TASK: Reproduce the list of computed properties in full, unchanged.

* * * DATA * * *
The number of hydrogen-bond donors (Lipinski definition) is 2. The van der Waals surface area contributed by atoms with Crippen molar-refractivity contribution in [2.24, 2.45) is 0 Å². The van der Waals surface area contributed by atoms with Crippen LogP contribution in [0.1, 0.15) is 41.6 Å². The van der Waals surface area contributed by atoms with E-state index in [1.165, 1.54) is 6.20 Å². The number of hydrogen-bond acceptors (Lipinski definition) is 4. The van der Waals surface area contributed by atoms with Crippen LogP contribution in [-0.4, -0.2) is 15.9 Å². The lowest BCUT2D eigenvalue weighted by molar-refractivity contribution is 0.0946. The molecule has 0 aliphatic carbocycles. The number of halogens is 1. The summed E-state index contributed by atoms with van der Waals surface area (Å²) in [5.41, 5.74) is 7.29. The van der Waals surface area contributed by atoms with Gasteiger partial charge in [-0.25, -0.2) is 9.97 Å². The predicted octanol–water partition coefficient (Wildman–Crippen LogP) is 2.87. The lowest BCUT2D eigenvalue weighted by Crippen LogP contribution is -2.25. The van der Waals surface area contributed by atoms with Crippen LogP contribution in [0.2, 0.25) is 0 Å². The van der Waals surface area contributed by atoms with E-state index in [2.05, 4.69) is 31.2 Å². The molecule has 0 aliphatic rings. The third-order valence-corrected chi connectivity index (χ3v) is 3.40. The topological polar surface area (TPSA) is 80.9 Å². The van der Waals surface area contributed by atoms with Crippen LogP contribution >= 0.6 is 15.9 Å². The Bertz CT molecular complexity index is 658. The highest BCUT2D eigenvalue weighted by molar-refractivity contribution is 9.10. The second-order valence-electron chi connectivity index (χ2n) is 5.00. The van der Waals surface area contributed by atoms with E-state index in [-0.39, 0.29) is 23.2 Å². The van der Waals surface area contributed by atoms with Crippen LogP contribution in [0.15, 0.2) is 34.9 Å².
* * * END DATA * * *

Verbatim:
The number of hydrogen-bond donors (Lipinski definition) is 2. The van der Waals surface area contributed by atoms with Crippen molar-refractivity contribution in [2.24, 2.45) is 0 Å². The van der Waals surface area contributed by atoms with Crippen LogP contribution in [0.1, 0.15) is 41.6 Å². The van der Waals surface area contributed by atoms with E-state index in [1.165, 1.54) is 6.20 Å². The number of hydrogen-bond acceptors (Lipinski definition) is 4. The van der Waals surface area contributed by atoms with Crippen LogP contribution in [-0.4, -0.2) is 15.9 Å². The lowest BCUT2D eigenvalue weighted by molar-refractivity contribution is 0.0946. The molecule has 0 aliphatic carbocycles. The number of halogens is 1. The summed E-state index contributed by atoms with van der Waals surface area (Å²) in [5.41, 5.74) is 7.29. The van der Waals surface area contributed by atoms with Gasteiger partial charge in [-0.25, -0.2) is 9.97 Å². The predicted octanol–water partition coefficient (Wildman–Crippen LogP) is 2.87. The lowest BCUT2D eigenvalue weighted by Crippen LogP contribution is -2.25. The van der Waals surface area contributed by atoms with Crippen LogP contribution in [0.2, 0.25) is 0 Å². The van der Waals surface area contributed by atoms with E-state index in [2.05, 4.69) is 31.2 Å². The molecule has 0 aliphatic rings. The third-order valence-corrected chi connectivity index (χ3v) is 3.40. The topological polar surface area (TPSA) is 80.9 Å². The van der Waals surface area contributed by atoms with Crippen LogP contribution >= 0.6 is 15.9 Å². The Bertz CT molecular complexity index is 658. The highest BCUT2D eigenvalue weighted by molar-refractivity contribution is 9.10. The second-order valence-electron chi connectivity index (χ2n) is 5.00. The van der Waals surface area contributed by atoms with E-state index in [-0.39, 0.29) is 23.2 Å². The van der Waals surface area contributed by atoms with Crippen LogP contribution in [0.15, 0.2) is 34.9 Å².